Mercury had undergone a fairly significant facelift in 1959. The new 1960 models retained most of the same dimensions, the roof-line and the interior, but beyond that, the look was all new – gone were the final shadows of “Dream Car Design”. For the first time in Mercury history, headlights were incorporated into the grille, marking a styling evolution.
The whole front end look was new and classically beautiful in its simplicity. A massive bumper was retained, with upswept ends new for 1960, housing the turn/signal lights. The grille sat atop the bumper and consisted of a series of thin concave vertical bars, while the headlights are encased in substantial encircling individual chrome rings set at the ends of the grille – each set of two is offset from its partner.
The hood, hinged at the front for the last time, carried a front-to-back shallow centre bulge reminiscent of an imitation air scoop, capped at its leading edge by a stainless strip surrounding a decorative medallion.
Front fenders are sculptured to suggest the outermost headlight is the culmination of a tunnel. This tunnel effect follows the front wheel well down to and along the rocker panels to the front of the rear wheel well then up along its top where it dissipates into the rear fender. A single chrome spear starts at the top of the front fender and runs down the side and across the front
door, where it flares up, following and emphasizing the abbreviated, scooped fins. The stainless strip then dips down to the trunk lip which it follows around the car, replicating itself on the other side.
Station Wagons duplicated this effect except instead of capping the trunk lip, the rear chrome strip ran across the tail gate. Chrome identification script for all models was now located on the rear fenders.
Fins reached their climax in 1959, and started to wane thereafter. Mercury never went big into towering fins, although presented fresh rear fender treatments through 1960.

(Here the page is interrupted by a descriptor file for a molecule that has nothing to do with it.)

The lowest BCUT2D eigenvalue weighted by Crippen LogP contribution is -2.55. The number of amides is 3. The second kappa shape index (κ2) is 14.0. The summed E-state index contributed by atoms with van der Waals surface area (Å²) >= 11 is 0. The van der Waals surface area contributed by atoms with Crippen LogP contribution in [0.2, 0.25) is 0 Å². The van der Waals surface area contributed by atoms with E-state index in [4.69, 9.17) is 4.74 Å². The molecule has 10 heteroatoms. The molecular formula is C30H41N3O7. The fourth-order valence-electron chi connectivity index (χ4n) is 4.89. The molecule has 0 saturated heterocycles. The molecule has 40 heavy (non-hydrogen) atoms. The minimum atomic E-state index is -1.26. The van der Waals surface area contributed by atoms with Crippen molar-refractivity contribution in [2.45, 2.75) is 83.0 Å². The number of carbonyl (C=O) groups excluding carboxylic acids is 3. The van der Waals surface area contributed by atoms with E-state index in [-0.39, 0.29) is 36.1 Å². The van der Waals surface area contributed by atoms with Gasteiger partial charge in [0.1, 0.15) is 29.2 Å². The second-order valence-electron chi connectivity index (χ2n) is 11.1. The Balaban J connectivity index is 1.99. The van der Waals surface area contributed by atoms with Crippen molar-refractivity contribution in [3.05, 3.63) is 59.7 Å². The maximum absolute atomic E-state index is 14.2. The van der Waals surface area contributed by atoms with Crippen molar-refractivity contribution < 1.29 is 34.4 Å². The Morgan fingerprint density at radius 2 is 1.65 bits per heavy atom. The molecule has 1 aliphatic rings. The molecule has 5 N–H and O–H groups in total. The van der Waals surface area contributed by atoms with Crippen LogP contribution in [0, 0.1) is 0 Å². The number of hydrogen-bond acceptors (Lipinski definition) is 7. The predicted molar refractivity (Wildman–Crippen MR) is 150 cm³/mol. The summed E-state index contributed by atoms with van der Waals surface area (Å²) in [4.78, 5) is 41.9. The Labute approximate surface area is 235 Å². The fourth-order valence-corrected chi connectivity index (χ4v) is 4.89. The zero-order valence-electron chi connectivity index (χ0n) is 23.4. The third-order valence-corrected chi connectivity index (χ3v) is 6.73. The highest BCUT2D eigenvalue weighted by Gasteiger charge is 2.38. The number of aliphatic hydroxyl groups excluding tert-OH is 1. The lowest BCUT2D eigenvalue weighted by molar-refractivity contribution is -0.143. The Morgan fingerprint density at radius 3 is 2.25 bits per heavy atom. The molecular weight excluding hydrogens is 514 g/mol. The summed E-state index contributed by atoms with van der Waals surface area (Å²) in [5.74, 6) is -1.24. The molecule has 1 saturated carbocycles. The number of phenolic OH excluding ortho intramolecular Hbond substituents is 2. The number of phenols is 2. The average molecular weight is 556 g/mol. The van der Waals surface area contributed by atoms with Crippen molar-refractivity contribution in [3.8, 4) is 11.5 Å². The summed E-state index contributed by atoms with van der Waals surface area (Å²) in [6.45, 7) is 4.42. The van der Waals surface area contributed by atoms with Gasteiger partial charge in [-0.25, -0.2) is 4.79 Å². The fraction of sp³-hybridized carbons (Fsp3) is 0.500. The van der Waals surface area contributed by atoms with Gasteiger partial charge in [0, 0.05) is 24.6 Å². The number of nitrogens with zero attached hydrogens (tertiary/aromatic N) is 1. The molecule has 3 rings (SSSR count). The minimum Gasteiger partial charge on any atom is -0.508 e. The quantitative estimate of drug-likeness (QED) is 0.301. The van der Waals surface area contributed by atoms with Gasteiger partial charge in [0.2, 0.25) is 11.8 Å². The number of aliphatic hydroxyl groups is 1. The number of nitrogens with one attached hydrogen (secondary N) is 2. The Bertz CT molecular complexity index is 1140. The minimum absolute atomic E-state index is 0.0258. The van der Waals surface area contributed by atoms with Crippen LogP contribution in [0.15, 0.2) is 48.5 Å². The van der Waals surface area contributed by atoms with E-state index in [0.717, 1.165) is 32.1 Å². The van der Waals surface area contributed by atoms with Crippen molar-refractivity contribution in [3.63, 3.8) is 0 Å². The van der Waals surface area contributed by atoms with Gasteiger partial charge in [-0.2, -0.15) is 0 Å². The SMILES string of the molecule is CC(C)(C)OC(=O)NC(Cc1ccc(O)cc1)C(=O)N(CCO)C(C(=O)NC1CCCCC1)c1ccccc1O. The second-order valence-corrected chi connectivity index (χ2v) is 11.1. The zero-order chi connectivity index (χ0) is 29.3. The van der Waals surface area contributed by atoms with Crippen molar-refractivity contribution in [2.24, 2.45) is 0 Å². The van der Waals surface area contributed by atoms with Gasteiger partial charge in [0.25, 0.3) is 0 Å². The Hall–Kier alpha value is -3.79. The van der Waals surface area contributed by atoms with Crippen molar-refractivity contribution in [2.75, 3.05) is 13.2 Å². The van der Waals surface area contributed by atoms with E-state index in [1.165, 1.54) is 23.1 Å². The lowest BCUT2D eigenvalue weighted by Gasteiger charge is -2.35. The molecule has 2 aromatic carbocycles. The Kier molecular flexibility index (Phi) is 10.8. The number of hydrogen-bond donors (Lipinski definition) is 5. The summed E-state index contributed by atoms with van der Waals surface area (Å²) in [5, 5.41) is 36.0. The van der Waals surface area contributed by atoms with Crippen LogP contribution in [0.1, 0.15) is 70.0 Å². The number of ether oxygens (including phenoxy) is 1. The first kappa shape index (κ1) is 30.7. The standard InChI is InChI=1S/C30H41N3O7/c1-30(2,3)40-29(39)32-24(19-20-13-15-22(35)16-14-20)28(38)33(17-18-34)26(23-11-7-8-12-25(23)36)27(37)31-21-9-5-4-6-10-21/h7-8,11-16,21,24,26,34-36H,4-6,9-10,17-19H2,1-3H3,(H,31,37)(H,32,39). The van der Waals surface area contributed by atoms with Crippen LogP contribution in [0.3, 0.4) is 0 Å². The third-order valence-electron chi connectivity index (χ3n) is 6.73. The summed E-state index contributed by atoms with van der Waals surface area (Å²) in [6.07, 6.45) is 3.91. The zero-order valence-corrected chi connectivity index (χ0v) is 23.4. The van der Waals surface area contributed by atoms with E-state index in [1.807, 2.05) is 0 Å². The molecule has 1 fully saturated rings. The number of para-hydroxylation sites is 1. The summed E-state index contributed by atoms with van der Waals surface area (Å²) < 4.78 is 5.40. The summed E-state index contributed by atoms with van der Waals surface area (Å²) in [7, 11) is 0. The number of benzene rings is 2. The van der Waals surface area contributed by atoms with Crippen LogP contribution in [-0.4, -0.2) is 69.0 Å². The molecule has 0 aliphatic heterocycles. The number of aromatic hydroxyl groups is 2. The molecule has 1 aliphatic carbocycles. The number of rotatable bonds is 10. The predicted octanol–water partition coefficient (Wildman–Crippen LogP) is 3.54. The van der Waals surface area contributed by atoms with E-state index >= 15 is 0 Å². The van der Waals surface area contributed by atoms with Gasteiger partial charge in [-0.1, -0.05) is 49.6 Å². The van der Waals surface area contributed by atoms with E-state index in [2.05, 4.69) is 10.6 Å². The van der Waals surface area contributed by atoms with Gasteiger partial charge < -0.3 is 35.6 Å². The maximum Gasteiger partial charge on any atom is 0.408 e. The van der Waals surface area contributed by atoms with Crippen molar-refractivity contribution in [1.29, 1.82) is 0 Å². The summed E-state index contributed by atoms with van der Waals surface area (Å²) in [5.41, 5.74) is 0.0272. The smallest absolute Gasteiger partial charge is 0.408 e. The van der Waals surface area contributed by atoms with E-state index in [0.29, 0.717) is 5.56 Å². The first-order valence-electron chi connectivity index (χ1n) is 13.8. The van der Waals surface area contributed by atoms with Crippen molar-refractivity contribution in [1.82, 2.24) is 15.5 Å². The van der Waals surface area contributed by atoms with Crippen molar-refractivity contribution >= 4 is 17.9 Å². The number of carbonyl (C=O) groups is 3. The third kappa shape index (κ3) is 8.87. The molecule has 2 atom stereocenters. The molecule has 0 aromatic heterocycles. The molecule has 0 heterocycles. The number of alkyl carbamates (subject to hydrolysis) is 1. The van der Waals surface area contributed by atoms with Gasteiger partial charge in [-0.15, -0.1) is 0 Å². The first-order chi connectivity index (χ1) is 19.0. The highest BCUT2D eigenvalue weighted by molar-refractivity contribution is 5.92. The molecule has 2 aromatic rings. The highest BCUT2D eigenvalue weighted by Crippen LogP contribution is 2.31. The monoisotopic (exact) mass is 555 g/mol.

The vestige of a small fin remained in 1961, but any glimmer was gone by 1962, (some would argue 1963 and 64 models manifested small dorsal appendages) . Chrysler carried fins into 1961, Imperial to 1963 and Cadillac actually for several more years. Curiously, Comet affected prominent fins right from its inception through the 1964 model year.
The rear bumper incorporated two heavy vertical pods on the ends, housing truncated oblong taillights topping a round backup light. The rear fascia of the trunk displayed a horizontal chrome ornament containing the trunk key lock. The gas filler door was in the centre of the panel between the bumper and the deck lid. On the Commuter, the filler was exposed, and you can see it nestled in beside the driver side tail light.
This year’s body sheet metal was far removed from its predecessor, but in a good way. It was elegant in its restraint and did not indulge in 1959’s “fussiness”.
All series came with the “gun sight” ornaments perched at the leading edge of the front fenders in a shallow indented channel running the length of the fender. As well, roof lines were a direct carry-over from 1959, including the ungainly sedans’ extreme rear overhang, and the hardtops’ very attractive fastback.
Sedans had an imitation hardtop look in which all roof pillars are chrome, (C-Pillars carried discreet horizontal ribs picked out in black paint). The idea is to fool the casual observer into thinking these are actually the more prestigious hardtops, but with that awkward protuberance extending over the rear window, there could be no mistake.